What's the best way to send a big file from my iPad? I don't want to swamp my colleague's inbox with a massive email.
iPads, contrary to some early comments, are great devices for creating media, but the device's lack of non-proprietary ports and cables can make it a pain for writers, designers, artists and musicians to get their (potentially gigantic) creations off the tablet and over to collaborators and fans. The obvious method is email, but a large document is liable to overload the recipient's inbox.
In this article we'll look at one method that allows you to easily send a very large document from an iPad over email, but without actually including the document itself in the email. If you're sending slightly smaller files over email, take a look at How to send email attachments on iPhone.
How to send large files on iPad & iPhone: Use Mail Drop
In iOS 9, Apple added a new feature that's exactly what we're looking for. It's called Mail Drop.
Open the Mail app on your iPad and start composing a new email. After filling in the To and Subject fields, tap anywhere in the body of the email and five icons will appear above the keyboard on the righthand side: the first three are for formatting text as either bold, italicised or underlined, but the others are for attaching videos and photos (the camera icon) and for attaching other documents (the paperclip icon).
If you tap the paperclip, you'll be given the option of several folders of documents you can attach to the email. In our example, we can choose from Pages or TextEdit files that are stored in iCloud Drive.
Tap the appropriate folder, then tap your chosen document. If it's a large document - and the fact that you're reading this article suggests that it will be - then at this point there will be a brief delay while Mail prepares the file for sending; Mail will be frozen and you'll just have to wait. When it's finished processing the file, an icon will appear in the body of the email, and you'll be able to hit Send.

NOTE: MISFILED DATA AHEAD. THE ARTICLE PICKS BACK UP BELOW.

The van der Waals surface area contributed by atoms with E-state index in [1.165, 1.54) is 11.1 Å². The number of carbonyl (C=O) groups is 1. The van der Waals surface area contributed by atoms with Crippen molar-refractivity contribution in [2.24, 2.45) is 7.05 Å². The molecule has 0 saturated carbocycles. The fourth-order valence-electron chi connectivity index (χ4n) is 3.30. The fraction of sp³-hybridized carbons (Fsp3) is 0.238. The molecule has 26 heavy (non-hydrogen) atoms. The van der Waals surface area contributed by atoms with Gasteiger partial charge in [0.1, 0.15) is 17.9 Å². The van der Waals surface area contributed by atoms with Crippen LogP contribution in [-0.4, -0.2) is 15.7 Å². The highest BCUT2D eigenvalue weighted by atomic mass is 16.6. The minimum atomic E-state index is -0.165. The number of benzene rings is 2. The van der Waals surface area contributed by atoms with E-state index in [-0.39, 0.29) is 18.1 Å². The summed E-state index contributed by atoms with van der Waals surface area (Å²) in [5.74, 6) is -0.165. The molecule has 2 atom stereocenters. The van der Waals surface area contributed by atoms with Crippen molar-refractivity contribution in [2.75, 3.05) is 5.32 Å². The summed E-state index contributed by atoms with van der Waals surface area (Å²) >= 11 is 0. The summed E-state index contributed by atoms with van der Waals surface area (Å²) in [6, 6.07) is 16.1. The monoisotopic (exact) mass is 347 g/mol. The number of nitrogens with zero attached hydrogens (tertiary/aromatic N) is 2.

It's at this point - again, assuming it's a big attachment - that Mail will give you the option of using MailDrop. It isn't compulsory: you can select 'Try Sending Attachment' and Mail will do its best to shove the document into your recipient's inbox. But the fact that this dialogue box has appeared is a pretty fair warning that Mail Drop is a better option. So we'll Tap 'Use Mail Drop' instead. This sends the email - you don't need to confirm the decision.
Mail Drop is a better option because it doesn't send the document itself across email; it uploads the document (temporarily) to iCloud, then sends the recipient a link that will allow them to download it from iCloud at their end. The end result is the same, but it avoids having a large file taking up space in their email inbox.
Here's what it looks like to receive a Mail Drop email. You'll see that there's a deadline in there: the file will be deleted from iCloud after 30 days.